The architecture of Centre Pompidou (or Beaubourg, as it’s often called locally) is more or less appreciated. You may have understood that I’m rather fond of old buildings, but I like very much also this one. Of course you should also go inside and visit the Modern Art Museum with Europe’s biggest collection of modern art – some 60.000 works from the 20th and 21st centuries. There is also an important library, a cinema, bookshops, a restaurant... and a lot of other more or less hidden activities. The Centre receives some 6-7 million visitors per year, more or less on the same level as the Eiffel Tower.
The Centre opened in 1977 and was designed by Renzo Piano, Richard and Sue Rogers, Edmund Happold and Peter Rice. What is particular is of course that the supporting structure, escalators etc. are all outside, making the interior totally free.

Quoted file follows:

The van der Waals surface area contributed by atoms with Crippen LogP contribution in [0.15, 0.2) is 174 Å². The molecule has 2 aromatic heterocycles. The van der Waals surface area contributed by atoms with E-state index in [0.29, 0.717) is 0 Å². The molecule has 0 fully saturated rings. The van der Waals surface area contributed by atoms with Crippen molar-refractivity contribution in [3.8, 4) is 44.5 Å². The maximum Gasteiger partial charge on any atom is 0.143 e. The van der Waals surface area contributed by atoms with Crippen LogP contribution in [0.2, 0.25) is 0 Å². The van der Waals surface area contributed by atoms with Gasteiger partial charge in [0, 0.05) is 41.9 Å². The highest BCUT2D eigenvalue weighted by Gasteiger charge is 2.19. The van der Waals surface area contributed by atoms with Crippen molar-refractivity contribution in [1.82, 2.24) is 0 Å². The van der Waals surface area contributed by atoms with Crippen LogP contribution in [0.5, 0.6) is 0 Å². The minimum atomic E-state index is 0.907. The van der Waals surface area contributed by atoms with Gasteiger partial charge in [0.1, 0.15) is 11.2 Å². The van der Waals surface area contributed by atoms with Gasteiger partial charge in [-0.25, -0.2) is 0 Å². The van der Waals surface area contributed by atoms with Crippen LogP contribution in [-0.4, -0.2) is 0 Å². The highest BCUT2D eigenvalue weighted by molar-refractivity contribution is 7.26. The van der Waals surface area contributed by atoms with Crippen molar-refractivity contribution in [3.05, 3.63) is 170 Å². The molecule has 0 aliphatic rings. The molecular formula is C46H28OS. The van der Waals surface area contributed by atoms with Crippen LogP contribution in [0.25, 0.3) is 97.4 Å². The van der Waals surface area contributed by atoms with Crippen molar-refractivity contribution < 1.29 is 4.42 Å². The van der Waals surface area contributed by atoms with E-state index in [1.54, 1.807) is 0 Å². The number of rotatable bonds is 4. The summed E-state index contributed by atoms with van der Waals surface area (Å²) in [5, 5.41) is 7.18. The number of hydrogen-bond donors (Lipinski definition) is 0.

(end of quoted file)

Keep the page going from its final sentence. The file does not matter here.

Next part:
If you go to the backside, where it’s more visible, you get a more clear impression of a small particularity – the different colours used for different ducts; blue for air, green for fluids, yellow for electricity cables and red for movement and flow. A special issue with the modern buildings is of course the need to keep them fresh-looking. Already after 20 years, the Centre had to be closed for about two years (1997-99) for renovating.